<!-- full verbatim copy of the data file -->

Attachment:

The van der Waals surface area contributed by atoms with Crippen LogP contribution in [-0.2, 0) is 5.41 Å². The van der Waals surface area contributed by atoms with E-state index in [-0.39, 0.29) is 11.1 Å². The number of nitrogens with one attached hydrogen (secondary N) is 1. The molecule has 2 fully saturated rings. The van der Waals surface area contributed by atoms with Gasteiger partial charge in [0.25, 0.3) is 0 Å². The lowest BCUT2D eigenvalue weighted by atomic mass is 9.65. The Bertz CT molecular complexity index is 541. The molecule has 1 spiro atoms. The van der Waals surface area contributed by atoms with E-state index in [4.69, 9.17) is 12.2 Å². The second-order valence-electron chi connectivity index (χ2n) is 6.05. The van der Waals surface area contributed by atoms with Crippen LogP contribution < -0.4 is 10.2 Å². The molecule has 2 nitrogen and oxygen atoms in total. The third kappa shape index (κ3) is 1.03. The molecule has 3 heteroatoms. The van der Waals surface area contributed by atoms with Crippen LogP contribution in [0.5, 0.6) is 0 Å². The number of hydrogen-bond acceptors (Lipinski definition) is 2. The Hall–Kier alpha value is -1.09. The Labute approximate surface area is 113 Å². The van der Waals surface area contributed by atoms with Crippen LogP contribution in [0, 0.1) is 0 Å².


The van der Waals surface area contributed by atoms with Crippen LogP contribution in [-0.2, 0) is 5.41 Å². The van der Waals surface area contributed by atoms with E-state index in [-0.39, 0.29) is 11.1 Å². The number of nitrogens with one attached hydrogen (secondary N) is 1. The molecule has 2 fully saturated rings. The van der Waals surface area contributed by atoms with Gasteiger partial charge in [0.25, 0.3) is 0 Å². The lowest BCUT2D eigenvalue weighted by atomic mass is 9.65. The Bertz CT molecular complexity index is 541. The molecule has 1 spiro atoms. The van der Waals surface area contributed by atoms with E-state index in [4.69, 9.17) is 12.2 Å². The second-order valence-electron chi connectivity index (χ2n) is 6.05. The van der Waals surface area contributed by atoms with Crippen LogP contribution < -0.4 is 10.2 Å². The molecule has 2 nitrogen and oxygen atoms in total. The third kappa shape index (κ3) is 1.03. The molecule has 3 heteroatoms. The van der Waals surface area contributed by atoms with Crippen LogP contribution in [0.5, 0.6) is 0 Å². The number of hydrogen-bond acceptors (Lipinski definition) is 2. The Hall–Kier alpha value is -1.09. The Labute approximate surface area is 113 Å². The van der Waals surface area contributed by atoms with Crippen LogP contribution in [0, 0.1) is 0 Å².